The Mi 11 Ultra's ultimate cameraphone status in the Xiaomi lineup warranted comparison to the ultimate cameraphones Samsung has to offer. We mixed things up a bit for our own sanity's sake and set boundaries for our shootout.
We shot the Mi versus the Galaxy S21 Ultra for the main and ultrawide cameras since it's the latest and greatest phone Samsung has to offer. For zooming in, we mostly compared the Mi against the Galaxy Note20 Ultra since they do have the same nominal 5x zoom capability, but we did sneak in a quick 10x-20x shootout with the S21 Ultra as well.
In the main camera images, there are notable differences between the Mi and the Galaxy. On a global scale, the Mi 11 Ultra's tendency to underexpose is easy to spot - it's about a stop darker than the Galaxy's more accurate (and more pleasing) result.
Colors are generally subjective, but neither phone will leave you wanting for pop, and the two are relatively close in their rendition.
On a pixel level, we'd say we prefer the Mi 11 Ultra's more natural results with foliage. The cleaner, better-defined straight lines and ever so slight edges in fine detail strengthen its case as well. Noise is missing in both phones' results.
The gap in resolved detail widens on the ultrawide cameras, where the Mi has a more clear-cut advantage. That's both in absolute detail in and in the quality of its rendition - the twigs are finer, and there aren't such sharpening halos as on the Galaxy.
The Mi's underexposure is gone on this module, and the two phones offer a similar level of scene brightness.
The Mi's greatest flaw here is its inability to completely correct the barrel distortion, and in shots with straight lines along the edges, you'd be getting that bulging look. The Galaxy is nearly perfect in its distortion correction. Then again, the Mi does offer notably wider coverage.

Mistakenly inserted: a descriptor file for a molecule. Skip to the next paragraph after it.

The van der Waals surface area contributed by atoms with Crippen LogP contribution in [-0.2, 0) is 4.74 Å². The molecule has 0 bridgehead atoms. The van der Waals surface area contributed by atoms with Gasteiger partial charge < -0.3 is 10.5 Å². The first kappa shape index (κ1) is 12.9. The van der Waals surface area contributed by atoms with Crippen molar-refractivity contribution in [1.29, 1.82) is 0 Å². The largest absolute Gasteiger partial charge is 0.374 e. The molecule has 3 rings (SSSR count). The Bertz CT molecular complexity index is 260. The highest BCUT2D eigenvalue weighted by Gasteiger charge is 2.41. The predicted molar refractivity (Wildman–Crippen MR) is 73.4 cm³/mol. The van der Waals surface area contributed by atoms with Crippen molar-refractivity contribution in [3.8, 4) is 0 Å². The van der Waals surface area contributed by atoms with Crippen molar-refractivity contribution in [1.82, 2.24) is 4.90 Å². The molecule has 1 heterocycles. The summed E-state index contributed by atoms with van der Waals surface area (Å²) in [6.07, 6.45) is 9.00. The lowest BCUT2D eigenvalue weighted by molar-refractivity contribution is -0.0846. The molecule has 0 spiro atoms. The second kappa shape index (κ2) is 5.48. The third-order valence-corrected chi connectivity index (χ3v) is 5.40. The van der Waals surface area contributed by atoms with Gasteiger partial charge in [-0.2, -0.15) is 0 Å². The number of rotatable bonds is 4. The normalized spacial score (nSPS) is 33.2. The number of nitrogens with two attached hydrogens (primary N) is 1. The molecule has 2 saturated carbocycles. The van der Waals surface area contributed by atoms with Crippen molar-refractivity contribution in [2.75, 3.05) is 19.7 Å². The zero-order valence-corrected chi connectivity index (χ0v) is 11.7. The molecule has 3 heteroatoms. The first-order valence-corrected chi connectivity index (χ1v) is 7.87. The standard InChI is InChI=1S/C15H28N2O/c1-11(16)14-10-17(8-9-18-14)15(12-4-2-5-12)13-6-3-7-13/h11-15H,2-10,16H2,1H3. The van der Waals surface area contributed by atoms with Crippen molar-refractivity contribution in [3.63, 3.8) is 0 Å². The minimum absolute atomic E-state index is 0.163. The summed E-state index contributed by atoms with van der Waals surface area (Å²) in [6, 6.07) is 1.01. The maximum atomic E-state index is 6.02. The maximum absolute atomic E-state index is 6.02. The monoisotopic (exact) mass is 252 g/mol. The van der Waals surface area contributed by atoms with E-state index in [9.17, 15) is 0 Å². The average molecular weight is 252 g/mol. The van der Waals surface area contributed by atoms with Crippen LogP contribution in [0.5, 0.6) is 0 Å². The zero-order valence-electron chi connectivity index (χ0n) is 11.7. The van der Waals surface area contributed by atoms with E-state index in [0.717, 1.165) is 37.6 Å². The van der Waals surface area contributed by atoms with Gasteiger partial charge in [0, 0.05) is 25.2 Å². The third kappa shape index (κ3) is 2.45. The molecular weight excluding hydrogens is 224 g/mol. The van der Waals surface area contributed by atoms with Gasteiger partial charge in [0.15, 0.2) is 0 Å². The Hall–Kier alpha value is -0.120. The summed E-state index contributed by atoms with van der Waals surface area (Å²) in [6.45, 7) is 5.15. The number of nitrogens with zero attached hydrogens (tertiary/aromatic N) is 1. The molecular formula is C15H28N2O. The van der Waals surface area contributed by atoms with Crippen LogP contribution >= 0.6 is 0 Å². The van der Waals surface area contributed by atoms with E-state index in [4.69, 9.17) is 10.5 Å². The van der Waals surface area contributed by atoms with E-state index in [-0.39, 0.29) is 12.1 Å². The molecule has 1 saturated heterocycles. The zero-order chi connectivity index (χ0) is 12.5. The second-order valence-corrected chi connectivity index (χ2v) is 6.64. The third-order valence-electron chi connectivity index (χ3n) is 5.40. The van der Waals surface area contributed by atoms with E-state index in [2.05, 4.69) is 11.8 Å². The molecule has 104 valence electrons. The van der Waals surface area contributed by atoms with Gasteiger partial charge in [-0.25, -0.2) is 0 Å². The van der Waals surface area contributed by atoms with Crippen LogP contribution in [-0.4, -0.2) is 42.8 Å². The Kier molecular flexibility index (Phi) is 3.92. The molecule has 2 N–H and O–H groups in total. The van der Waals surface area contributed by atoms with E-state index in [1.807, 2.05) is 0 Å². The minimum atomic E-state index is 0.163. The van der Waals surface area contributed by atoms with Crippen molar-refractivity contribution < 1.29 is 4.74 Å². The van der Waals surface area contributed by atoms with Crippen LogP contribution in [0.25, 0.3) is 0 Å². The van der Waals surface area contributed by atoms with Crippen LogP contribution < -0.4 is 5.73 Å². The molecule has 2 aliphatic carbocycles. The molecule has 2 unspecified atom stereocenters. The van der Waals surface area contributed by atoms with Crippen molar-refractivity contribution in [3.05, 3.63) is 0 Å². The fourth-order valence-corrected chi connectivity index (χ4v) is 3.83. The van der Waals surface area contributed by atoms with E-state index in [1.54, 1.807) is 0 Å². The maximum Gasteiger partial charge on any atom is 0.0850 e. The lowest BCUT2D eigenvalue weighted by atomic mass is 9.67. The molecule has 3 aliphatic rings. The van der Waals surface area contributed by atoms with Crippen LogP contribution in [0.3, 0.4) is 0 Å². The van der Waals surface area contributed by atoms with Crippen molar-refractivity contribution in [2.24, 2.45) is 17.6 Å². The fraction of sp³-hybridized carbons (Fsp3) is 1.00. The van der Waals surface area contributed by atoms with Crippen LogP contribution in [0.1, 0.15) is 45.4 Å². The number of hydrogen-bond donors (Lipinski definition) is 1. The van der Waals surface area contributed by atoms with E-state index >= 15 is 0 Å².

Switching over to the Note20 Ultra for a head-to-head at 5x zoom, we see a much better sharpness and detail in Xiaomi's photos and better contrast - there's generally more bite in the Mi's images. Dynamic range is comparable, which is a testament to the Note's smaller sensor and/or processing.
We did entertain the idea for a 10x comparison against the S21 Ultra. After all, the Samsung has a much smaller sensor than the Mi for its 5x telephoto, and it's a 10MP one at that. Meanwhile, the Mi's 48MP Quad Bayer could be able to pull off some demosaicking trickery and deliver comparable images to the Galaxy.
And indeed, at 10x we'd still give the nod to the Galaxy, the Mi is about there in terms of detail. At 20x, it's essentially a toss-up. So while the Xiaomi doesn't technically have a 10x camera, it's capable of getting 10x-equivalent images as if it had one.
In low-light, the Mi's basic Photo mode (with the auto Night mode disabled) returns images with notably different tonal development than the Galaxy's. The Mi exposes brighter giving us better shadow detail, but the highlights get obliterated in the process. The Galaxy's even darker exposures preserve highlights better but look a little grim.
The S21 Ultra doesn't have the issues with the warm street lights that plague the Mi and delivers more accurate color in these particular conditions.
Night mode essentially equalizes things between the two, and images have similar dynamic range and resolved detail. The Mi's less than stellar handling of certain lights persists.
Looking at the ultra wides, the Galaxy retains an advantage in Photo mode in terms of Dynamic range. Detail is comparable, while the Galaxy shots are slightly noisier.
In Night mode, there's hardly anything to split the two phones' ultrawides.
Reaching for the Galaxy Note20 Ultra for the zoom comparison, the Mi 11 Ultra has the upper hand in Photo mode, particularly in darker and contrasty scenes. You can count on a higher level of detail out of the Xiaomi, and that's especially true for the darker areas.
The Xiaomi maintains that advantage in Night mode as well, producing sharper and more detailed photos.